Pregnancy Skin Care: The best skin care to use during pregnancy
During pregnancy, the body is flooded with a whole new range of hormones that can completely change the skin. While some women may enjoy the famous ‘pregnancy glow’, others can experience new issues such as melasma, sensitivity and hormonal acne. Read our simple guide to answer your most common concerns and learn how to address them.
Why does skin feel sensitive for pregnant women?
Pregnancy can be a time of heightened anxiety and, coupled with a new rush of hormones, the skin can become extra sensitive. In fact, some experts believe this is a woman’s way of protecting her body and baby from infection and disease. If your skin does feel much drier and sensitive, you should ensure that your skin care during pregnancy is soothing yet simple. Look for minimalist formulas that contain hydrating and gentle ingredients such as glycerine, shea butter and hyaluronic acid.
Why has my skin become oily?
During pregnancy you may find that you have extra sebum and oil in the skin, causing the pores to become clogged and even acne to breakout around the cheeks, chin and jawline. This hormonal change is due to the body creating more progesterone in order to help line the uterus. So, while you can rest assured the change is completely natural, there are some ways that you can help to keep your skin balanced. The best way of managing oiliness in the skin is with a cleanser and moisturiser designed to target blemishes and regulate sebum with gentle exfoliating ingredients such as AHAs (alpha-hydroxy acids). Try to avoid harsher ingredients like salicylic acid as they can increase sensitivity. You can also try using a clay or mud mask to gently clear the pores and keep on top of congestion.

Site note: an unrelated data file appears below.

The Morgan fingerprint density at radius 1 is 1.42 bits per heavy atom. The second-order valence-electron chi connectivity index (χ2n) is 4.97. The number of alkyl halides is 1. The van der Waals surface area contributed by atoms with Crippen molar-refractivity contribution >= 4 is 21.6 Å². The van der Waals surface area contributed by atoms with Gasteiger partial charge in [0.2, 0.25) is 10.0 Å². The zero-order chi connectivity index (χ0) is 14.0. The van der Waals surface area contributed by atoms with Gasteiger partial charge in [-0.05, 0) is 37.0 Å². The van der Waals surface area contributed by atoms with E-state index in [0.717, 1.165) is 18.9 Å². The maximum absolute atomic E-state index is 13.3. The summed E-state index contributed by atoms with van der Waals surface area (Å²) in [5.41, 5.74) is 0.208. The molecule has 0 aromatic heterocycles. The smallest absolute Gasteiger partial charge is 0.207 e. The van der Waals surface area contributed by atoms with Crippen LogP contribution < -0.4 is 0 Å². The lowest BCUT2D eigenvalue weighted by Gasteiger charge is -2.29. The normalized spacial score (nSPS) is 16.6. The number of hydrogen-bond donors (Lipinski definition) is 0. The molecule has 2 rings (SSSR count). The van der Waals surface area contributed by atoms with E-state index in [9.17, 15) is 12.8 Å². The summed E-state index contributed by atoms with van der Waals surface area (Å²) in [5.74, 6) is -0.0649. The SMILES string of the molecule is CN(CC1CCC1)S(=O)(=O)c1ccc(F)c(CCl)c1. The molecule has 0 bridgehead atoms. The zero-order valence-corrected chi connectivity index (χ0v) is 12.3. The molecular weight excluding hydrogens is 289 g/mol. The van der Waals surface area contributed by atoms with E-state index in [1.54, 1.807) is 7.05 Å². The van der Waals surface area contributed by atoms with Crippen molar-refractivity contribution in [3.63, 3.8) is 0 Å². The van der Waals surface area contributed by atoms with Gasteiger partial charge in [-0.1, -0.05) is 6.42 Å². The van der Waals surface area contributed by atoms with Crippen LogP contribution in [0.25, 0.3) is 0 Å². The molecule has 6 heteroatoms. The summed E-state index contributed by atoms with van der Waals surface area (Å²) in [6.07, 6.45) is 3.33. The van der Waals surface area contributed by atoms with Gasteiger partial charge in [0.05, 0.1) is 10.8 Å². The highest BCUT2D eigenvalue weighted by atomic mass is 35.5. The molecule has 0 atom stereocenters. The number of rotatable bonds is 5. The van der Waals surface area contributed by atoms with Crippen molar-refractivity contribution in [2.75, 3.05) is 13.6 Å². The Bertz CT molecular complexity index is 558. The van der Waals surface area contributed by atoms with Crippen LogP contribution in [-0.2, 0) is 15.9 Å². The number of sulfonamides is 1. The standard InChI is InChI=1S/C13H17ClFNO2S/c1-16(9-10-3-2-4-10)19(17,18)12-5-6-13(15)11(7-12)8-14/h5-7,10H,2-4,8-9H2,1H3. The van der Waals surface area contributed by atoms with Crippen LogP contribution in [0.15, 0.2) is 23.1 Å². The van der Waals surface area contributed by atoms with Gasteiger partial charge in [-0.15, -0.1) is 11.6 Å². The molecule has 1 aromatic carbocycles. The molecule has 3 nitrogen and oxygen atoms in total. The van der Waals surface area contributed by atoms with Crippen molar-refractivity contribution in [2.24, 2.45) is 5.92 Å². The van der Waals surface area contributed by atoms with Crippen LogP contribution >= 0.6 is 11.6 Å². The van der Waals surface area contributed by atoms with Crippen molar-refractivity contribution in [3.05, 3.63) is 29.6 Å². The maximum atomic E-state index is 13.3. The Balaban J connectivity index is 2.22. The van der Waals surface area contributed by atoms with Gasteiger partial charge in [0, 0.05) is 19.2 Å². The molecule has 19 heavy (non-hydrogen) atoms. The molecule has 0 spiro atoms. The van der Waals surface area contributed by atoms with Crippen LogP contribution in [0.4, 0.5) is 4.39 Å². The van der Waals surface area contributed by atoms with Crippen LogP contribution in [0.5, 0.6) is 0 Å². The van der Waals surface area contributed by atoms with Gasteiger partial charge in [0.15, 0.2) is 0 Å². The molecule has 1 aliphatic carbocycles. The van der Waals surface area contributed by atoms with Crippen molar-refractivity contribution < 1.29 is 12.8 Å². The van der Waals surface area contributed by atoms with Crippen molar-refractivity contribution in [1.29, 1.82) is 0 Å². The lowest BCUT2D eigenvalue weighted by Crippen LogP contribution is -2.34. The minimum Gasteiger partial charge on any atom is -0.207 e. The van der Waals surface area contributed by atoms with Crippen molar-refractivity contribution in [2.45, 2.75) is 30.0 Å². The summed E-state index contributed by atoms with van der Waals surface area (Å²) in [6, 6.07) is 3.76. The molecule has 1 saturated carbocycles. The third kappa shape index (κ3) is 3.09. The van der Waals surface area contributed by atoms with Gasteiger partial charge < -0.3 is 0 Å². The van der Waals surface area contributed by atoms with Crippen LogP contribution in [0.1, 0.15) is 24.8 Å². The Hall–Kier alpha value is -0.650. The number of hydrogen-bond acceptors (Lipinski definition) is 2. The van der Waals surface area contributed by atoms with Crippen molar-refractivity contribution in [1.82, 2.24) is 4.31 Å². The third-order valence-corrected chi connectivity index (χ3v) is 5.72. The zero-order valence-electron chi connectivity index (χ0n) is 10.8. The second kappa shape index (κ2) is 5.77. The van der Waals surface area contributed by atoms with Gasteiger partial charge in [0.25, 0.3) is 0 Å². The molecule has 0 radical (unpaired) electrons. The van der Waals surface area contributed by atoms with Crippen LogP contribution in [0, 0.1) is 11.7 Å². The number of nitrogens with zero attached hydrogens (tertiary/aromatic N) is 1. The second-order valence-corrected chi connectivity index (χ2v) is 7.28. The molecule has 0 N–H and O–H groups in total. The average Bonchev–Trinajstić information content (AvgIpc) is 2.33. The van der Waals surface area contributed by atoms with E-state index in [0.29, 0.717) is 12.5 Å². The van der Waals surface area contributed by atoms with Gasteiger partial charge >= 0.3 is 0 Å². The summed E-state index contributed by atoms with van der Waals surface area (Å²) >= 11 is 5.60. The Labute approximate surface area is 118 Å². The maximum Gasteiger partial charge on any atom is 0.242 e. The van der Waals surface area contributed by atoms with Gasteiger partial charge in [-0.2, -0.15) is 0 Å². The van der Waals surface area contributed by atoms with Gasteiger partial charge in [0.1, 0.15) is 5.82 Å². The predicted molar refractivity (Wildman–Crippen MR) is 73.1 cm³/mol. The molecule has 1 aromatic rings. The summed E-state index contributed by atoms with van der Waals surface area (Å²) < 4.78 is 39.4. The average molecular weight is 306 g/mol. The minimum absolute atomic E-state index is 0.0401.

How can I prevent melasma?
As the skin can become more sensitive during pregnancy, it also increases photosensitivity (its reaction to the sun’s UV rays). This stimulates the skin’s pigment hormones which can cause melasma – a skin condition characterised by patches of discolouration. “Melasma, a condition where melanocytes create an increased amount of pigment for the skin, results from both photo exposure and oestrogen exposure,” explains Dr. Zac Handler, dermatologist consultant. “While not exclusive to pregnant women, the increased oestrogen production during pregnancy has led the condition to be nicknamed the ‘mask of pregnancy’ ”.